Comment: Re:I just don't care (Score 3, Interesting) 232

by Charliemopps (#49303173) Attached to: FTC: Google Altered Search Results For Profit

Google isn't a monopoly, and search functionality isn't a public utility. Google never promised to have its page rankings work in a particular way.

They have a monopoly over the search bar that's dead center at the top of phone that I'm not allowed to remove under penalty of law. So yes, they are.

Comment: The solution to corrupt politics is to regulate us (Score 1) 1089

by physicsphairy (#49296425) Attached to: Obama: Maybe It's Time For Mandatory Voting In US

Note how this legislation continues to be directed at you and me. The solution to corrupt policians involves threatening *us* with fines and prison for not doing our proper bits. It's not as if our elected leaders can help it, they're practically victims! Just going on with the system they've been given by a degenerate populace. No point in cracking down on the way they behave. But eventually in spite of us they will obtain their utopian society, I suppose -- just have to keep restricting us until we get into our thick heads to behave the perfect way they have envisioned for us, and then everything will be swell.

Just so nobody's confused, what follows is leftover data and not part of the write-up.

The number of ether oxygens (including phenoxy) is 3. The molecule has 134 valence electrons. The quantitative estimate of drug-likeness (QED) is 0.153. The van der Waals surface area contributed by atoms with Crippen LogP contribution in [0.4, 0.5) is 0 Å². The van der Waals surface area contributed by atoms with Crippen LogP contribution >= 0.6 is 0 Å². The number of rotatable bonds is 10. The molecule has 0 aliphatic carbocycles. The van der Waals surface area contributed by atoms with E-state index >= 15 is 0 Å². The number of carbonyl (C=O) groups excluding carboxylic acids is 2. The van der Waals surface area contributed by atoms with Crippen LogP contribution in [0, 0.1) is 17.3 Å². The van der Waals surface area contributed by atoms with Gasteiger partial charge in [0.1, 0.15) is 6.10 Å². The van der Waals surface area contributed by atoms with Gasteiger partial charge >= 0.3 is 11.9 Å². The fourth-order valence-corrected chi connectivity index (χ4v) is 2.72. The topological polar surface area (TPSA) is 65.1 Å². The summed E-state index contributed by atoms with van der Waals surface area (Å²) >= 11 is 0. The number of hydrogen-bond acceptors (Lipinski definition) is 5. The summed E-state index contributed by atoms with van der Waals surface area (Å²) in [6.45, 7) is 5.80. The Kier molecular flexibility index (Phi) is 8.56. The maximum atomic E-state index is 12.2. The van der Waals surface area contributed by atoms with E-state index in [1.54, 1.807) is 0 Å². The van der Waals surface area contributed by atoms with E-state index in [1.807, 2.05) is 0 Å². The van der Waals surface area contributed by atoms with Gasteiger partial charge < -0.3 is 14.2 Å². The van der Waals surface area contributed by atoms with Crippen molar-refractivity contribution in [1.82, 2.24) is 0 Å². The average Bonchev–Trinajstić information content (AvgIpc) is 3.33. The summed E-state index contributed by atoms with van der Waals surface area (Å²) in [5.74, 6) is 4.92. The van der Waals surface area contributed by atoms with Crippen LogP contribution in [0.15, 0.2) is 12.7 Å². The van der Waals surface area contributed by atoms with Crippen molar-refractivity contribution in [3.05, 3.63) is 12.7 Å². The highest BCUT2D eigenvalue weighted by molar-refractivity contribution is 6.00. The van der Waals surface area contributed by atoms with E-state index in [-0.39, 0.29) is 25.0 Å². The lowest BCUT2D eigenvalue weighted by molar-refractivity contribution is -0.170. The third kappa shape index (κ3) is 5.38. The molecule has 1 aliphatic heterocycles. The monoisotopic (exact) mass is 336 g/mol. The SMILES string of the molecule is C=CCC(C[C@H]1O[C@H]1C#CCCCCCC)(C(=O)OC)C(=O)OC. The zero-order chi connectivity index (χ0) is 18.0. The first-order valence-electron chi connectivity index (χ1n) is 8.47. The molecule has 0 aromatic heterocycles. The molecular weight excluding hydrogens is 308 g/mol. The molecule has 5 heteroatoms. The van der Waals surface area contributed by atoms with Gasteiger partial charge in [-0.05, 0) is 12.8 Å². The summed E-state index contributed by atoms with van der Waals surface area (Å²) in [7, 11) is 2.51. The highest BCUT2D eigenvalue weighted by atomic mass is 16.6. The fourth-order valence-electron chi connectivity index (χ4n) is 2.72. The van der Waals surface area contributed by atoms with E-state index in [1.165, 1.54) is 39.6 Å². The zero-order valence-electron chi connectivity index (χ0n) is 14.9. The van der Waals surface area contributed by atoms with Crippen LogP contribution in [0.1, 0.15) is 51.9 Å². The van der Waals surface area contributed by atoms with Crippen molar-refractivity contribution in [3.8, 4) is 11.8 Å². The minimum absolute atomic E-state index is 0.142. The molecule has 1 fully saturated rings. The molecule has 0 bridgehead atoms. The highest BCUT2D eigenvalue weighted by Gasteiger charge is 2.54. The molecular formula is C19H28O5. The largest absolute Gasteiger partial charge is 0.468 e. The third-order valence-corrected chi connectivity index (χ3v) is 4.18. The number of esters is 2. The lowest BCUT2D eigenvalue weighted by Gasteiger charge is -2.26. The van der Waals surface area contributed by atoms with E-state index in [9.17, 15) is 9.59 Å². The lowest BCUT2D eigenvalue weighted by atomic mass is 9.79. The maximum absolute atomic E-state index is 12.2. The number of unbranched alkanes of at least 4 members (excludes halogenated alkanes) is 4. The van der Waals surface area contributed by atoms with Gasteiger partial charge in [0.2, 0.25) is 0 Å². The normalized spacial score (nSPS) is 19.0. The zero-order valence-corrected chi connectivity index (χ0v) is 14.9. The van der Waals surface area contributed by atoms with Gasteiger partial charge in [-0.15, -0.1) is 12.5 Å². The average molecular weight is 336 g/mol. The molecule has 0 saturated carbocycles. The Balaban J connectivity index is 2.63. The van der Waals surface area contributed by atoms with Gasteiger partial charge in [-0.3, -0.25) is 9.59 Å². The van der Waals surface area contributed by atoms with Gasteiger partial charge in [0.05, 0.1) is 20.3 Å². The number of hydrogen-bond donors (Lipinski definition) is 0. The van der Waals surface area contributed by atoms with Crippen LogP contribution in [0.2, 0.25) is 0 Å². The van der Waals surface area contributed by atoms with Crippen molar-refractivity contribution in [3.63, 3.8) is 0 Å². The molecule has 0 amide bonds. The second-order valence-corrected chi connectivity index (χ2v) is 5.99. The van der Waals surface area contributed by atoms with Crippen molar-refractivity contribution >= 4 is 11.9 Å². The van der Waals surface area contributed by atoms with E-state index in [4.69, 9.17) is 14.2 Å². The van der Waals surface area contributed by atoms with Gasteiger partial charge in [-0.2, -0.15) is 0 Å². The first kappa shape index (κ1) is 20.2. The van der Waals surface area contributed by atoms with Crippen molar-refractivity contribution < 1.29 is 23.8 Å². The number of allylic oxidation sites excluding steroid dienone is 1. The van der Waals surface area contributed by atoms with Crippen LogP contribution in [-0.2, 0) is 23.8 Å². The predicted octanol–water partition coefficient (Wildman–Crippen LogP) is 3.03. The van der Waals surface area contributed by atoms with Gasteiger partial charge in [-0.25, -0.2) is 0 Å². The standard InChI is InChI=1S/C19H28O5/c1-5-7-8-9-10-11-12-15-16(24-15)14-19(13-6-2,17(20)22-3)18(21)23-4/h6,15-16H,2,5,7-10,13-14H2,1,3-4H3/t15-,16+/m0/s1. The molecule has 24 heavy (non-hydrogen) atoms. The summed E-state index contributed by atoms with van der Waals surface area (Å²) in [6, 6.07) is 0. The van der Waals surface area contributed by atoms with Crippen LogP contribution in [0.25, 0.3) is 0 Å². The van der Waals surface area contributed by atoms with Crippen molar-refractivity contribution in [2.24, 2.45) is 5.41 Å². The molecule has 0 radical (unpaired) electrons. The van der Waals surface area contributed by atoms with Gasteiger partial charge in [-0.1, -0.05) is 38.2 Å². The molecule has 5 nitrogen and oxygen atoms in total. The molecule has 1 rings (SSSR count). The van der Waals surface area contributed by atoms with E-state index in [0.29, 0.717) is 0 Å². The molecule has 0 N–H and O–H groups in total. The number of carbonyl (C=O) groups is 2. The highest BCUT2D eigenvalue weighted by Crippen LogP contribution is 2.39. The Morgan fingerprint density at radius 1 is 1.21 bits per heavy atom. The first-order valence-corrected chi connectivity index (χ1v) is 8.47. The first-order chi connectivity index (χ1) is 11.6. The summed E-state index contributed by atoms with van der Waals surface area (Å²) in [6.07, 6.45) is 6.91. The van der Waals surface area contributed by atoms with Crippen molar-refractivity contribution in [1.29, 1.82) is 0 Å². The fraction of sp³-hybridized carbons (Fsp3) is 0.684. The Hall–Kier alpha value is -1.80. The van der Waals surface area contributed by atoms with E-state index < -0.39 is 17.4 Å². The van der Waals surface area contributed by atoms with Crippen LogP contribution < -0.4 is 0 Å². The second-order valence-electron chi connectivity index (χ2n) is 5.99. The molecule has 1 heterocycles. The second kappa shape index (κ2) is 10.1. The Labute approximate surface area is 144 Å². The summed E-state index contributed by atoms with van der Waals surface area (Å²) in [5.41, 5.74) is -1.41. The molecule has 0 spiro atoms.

To properly understand what Obama means by the undue influence of money, you have to unpack the political dialect a bit. Obama was ushered into his latest term on a >$1 billion campaign, and has turned his back on statements about lobbyists and public financing, so it's not that he abjures the influence of money in politics. But it is bad when money is wielded to effect by the other party. (The other party is in fact the only one capable of corruption, one's own party might have some rogue individuals who make regrettable decisions, but their political principles are, if anything, redemptive.) This statement comes on the tail of the 2014 election, in which Obama's party was routed, due largely to poor turnout. In general democrats fair better from greater voter turnout. So this would be a nice fix to that, and probably would decrease the influence of money in politics, at least in the sense that it would not longer be needed to mobilizing voters and could instead be spent in focus on telling them which way to vote.

Of course, any electoral change is going to benefit one party or the other, and they will decide their allegiance to it accordingly. But I think it's sound to say any idea that comes out of party leadership is not going to be about "reform" it is going to be about consolidating their own power. Changing election mechanics is not going to be the means of rebuffing them and kicking them out of power. It is going to be the thing to do once we've built up the spine to kick them out ourselves.

Comment: Re:But they help also (Score 1) 366

by akozakie (#49296295) Attached to: Uber Shut Down In Multiple Countries Following Raids